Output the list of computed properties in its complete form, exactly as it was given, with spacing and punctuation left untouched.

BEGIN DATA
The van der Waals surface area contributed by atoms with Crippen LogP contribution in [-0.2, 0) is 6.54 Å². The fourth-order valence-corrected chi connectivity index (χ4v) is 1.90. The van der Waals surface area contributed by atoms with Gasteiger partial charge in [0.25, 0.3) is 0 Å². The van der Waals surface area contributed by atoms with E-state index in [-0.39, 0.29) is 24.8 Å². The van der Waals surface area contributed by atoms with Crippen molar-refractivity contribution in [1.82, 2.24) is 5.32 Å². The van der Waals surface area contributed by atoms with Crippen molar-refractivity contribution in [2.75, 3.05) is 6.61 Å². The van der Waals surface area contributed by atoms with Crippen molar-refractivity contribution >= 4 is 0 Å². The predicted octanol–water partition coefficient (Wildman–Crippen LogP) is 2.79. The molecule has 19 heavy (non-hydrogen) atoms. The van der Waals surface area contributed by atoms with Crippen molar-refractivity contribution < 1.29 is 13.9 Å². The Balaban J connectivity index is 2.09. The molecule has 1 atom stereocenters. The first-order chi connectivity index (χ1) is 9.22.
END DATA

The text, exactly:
The van der Waals surface area contributed by atoms with Crippen LogP contribution in [-0.2, 0) is 6.54 Å². The fourth-order valence-corrected chi connectivity index (χ4v) is 1.90. The van der Waals surface area contributed by atoms with Gasteiger partial charge in [0.25, 0.3) is 0 Å². The van der Waals surface area contributed by atoms with E-state index in [-0.39, 0.29) is 24.8 Å². The van der Waals surface area contributed by atoms with Crippen molar-refractivity contribution in [1.82, 2.24) is 5.32 Å². The van der Waals surface area contributed by atoms with Crippen molar-refractivity contribution in [2.75, 3.05) is 6.61 Å². The van der Waals surface area contributed by atoms with Crippen molar-refractivity contribution >= 4 is 0 Å². The predicted octanol–water partition coefficient (Wildman–Crippen LogP) is 2.79. The molecule has 19 heavy (non-hydrogen) atoms. The van der Waals surface area contributed by atoms with Crippen molar-refractivity contribution < 1.29 is 13.9 Å². The Balaban J connectivity index is 2.09. The molecule has 1 atom stereocenters. The first-order chi connectivity index (χ1) is 9.22.